Which states were the best states in which to work during the initial months of COVID-19, as restrictions closed in on workplaces, schools, and communities across the country?  It turns out that Connecticut ranked 5th best in the nation, according to a new analysis by Oxfam, “The Tattered Safety Net.”

Connecticut trailed only Washington state, New Jersey, California, and Massachusetts, and was just ahead of New York, D.C., Rhode Island, Vermont, and Oregon in the analysis, whi=ch ranked the states in three policy realms:  worker protections (45 percent of a state’s overall score), health care (20 percent), and unemployment support (35 percent).

Connecticut ranked 8th in Worker Protections, 19th in Healthcare, and 3rd in Unemployment Supports, amassing a total score that ranked fifth on the review of state policies.  The report notes that states in the Northeast have been among the most generous in supporting unemployed workers.

“Connecticut is the only state to offer all three housing protections: moratoriums on evictions and utility shutoffs, and a grace period on rent,” the report highlighted.

As it became clear that COVID-19 had changed the landscape for working families in the US, and around the world, Oxfam initiated a survey of states’ policies, aimed at offering an assessment of how well (or poorly) they were doing in helping residents cope in this time of great challenge.

Oxfam has produced an annual Best States to Work index since 2018. This year’s version of the index assesses and ranks how states are supporting residents during the pandemic.  All data is based on state policies and laws in effect between February 15, 2020, and July 1, 2020, and does not capture the impact of federal programs including the Families First Coronavirus Response Act, the CARES Act, or the Paycheck Protection Program and Health Care Enhancement Act.

Included in the three dimensions comparing state laws and policies are 27 data points that capture how states are helping working families cope—and survive:

  • Worker protections: Are states taking proactive measures to protect workers and their communities amidst a pandemic that involves a deadly airborne virus?

  • Healthcare: How are states protecting their residents’ health during a pandemic, especially given the limitations of a health insurance system often linked to employment?

  • Unemployment supports: How are states accommodating the millions who are suddenly, through no fault of their own, unemployed and without a steady income?

Oxfam, based in Boston and Washington, D.C., is a global organization working to end the injustice of poverty. The organization is dedicated to help people build better futures for themselves, hold the powerful accountable, and save lives in disasters.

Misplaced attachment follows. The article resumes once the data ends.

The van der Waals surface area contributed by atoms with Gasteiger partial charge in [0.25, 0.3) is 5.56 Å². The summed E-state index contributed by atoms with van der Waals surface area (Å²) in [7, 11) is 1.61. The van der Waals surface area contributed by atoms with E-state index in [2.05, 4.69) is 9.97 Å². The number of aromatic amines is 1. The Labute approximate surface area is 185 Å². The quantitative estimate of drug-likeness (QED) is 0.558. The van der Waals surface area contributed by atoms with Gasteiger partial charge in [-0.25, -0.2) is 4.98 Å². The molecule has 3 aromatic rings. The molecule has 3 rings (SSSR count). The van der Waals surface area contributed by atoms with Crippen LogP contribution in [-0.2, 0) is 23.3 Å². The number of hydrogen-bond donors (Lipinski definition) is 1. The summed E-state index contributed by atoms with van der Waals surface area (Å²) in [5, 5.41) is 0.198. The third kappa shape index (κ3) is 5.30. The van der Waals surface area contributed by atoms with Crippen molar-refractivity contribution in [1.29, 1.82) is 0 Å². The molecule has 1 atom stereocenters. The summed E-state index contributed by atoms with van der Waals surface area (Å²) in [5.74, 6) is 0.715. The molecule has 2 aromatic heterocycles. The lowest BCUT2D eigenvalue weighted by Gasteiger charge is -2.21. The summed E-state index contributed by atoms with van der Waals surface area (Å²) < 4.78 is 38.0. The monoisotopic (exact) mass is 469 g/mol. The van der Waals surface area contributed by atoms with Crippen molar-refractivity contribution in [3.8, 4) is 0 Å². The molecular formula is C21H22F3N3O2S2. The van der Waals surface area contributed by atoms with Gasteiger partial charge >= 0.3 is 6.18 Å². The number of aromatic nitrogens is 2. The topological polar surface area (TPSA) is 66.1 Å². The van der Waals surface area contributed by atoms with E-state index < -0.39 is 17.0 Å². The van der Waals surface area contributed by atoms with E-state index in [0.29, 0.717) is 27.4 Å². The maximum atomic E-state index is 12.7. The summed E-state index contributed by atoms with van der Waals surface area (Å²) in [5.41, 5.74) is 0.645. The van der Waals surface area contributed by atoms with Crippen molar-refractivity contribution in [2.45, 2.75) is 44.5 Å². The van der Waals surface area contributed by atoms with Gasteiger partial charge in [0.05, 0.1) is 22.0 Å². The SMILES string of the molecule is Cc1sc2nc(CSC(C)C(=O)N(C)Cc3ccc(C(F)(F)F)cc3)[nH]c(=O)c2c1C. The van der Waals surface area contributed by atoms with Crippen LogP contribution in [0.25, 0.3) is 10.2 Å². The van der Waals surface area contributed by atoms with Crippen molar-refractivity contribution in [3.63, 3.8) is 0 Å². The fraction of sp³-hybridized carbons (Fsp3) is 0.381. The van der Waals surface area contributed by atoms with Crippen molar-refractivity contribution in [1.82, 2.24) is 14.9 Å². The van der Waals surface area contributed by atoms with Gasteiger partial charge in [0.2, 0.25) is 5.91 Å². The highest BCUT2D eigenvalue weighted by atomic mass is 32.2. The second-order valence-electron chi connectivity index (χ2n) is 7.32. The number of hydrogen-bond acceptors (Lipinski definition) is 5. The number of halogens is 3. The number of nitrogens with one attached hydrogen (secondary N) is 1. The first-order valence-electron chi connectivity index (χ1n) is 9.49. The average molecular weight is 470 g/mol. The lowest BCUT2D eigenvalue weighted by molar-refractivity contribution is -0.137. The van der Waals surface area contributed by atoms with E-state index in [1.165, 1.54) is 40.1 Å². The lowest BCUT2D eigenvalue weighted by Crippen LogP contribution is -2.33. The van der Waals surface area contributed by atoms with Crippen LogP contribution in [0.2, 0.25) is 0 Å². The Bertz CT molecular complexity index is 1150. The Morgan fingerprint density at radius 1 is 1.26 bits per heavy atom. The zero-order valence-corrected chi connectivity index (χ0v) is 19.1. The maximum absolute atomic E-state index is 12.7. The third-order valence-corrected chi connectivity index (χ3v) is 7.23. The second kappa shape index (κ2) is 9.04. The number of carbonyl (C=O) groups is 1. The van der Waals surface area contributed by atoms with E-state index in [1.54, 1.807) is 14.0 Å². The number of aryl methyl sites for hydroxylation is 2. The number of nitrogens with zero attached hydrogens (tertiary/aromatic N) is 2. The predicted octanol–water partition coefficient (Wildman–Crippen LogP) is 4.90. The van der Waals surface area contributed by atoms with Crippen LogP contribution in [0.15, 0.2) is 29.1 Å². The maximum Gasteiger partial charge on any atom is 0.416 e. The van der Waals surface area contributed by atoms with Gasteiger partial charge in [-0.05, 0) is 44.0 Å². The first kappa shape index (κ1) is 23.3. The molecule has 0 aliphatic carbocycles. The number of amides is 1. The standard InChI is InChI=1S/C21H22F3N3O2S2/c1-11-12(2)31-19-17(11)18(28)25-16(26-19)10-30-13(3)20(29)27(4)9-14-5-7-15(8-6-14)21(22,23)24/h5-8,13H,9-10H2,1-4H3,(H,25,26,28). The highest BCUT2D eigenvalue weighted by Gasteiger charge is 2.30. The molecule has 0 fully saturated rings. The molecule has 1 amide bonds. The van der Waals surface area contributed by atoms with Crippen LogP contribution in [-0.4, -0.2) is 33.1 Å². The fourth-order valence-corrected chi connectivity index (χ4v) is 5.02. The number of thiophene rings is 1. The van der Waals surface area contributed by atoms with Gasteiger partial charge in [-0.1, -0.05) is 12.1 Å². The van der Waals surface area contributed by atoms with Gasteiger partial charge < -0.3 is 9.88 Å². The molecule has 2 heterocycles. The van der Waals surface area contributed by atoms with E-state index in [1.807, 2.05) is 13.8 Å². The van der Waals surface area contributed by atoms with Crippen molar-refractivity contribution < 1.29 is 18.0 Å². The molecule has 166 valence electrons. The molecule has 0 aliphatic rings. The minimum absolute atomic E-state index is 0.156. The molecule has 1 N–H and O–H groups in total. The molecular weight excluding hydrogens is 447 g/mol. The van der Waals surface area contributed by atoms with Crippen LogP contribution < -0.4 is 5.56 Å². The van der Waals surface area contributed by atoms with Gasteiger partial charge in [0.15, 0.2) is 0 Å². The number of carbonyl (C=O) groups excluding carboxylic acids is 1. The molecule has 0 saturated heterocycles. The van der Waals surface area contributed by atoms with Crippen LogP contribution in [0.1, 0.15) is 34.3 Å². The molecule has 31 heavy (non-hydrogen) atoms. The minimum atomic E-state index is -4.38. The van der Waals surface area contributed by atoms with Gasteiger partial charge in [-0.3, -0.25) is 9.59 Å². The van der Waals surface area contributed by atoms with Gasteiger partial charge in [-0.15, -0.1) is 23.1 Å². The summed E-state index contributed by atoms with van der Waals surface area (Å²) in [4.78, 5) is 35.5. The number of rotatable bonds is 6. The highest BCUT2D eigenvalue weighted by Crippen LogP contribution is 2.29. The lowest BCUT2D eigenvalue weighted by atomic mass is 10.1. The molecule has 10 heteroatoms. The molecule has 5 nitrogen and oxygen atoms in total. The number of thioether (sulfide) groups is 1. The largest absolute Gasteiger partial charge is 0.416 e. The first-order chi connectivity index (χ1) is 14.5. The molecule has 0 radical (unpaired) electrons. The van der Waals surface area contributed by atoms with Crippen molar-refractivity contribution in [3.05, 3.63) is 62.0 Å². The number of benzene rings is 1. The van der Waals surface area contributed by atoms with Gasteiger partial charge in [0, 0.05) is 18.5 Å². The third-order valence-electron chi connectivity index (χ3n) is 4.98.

“The pandemic has exacerbated challenges facing low-wage working families in the US—but it did not create them,” said Minor Sinclair, Oxfam America’s US Domestic Program Director. “Instead, it has revealed the ugly reality of deep, structural problems for millions of working families who risk falling into poverty, hunger, and homelessness.”

The index covers all 50 states, plus the District of Columbia (a federal district) and Puerto Rico (a territory).  Worth noting:  The workforce in DC measures roughly 800,000–larger than the total population of four states (Wyoming, Vermont, Alaska, and North Dakota). Puerto Rico has a population larger than nearly 20 states, with roughly 3.2 million inhabitants.

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Among the subcategories included in the analysis:  mandated paid sick leave, mandated paid family leave, protection against sexual harassment, pregnancy accommodations, protection against forced return to work, protection against retaliation, state-funded childcare for essential workers, state-mandated corporate immunity against COVID-19 cases, state-level loans and grants for small businesses, state Personal Protective Equipment (PPE) requirements, social protections in public (face mask requirements) and state-defined essential occupations.

Also considered were expanded Medicaid access, expanded telehealth services, premium payment grace period, waived cost-sharing for COVID-19 treatment, and expanded workers compensation due to COVID-19, as well as categories including a moratorium on eviction, moratorium on utilities shut off, rent grace period, and increased food assistance. The report notes that the pandemic is having a disproportionate impact on women, people of color, and immigrants and refugees. “Their unemployment numbers continue to soar past overall rates. And, as schools remain closed or remote, working parents (especially mothers and single mothers) are being compelled to choose between childcare and employment,” Oxfam states,

In addition, the report pointed out that COVID-19 has “deepened inequalities on many levels, pushing many populations further into the economic and social margins. Millions who were struggling to stay afloat before the pandemic now face myriad new challenges: job loss, lack of care options, inadequate healthcare, and food insecurity.”

“When the income stops, so does the ability to pay the bills; the shadow of poverty—along with homelessness and hunger—now looms over millions of families.”

MetroHartford Alliance investors Foodshare, Salvation Army, Hands on Hartford, Oak Hill, Hartford Foundation for Public Giving, and Hartford HealthCare have also provided support throughout the state.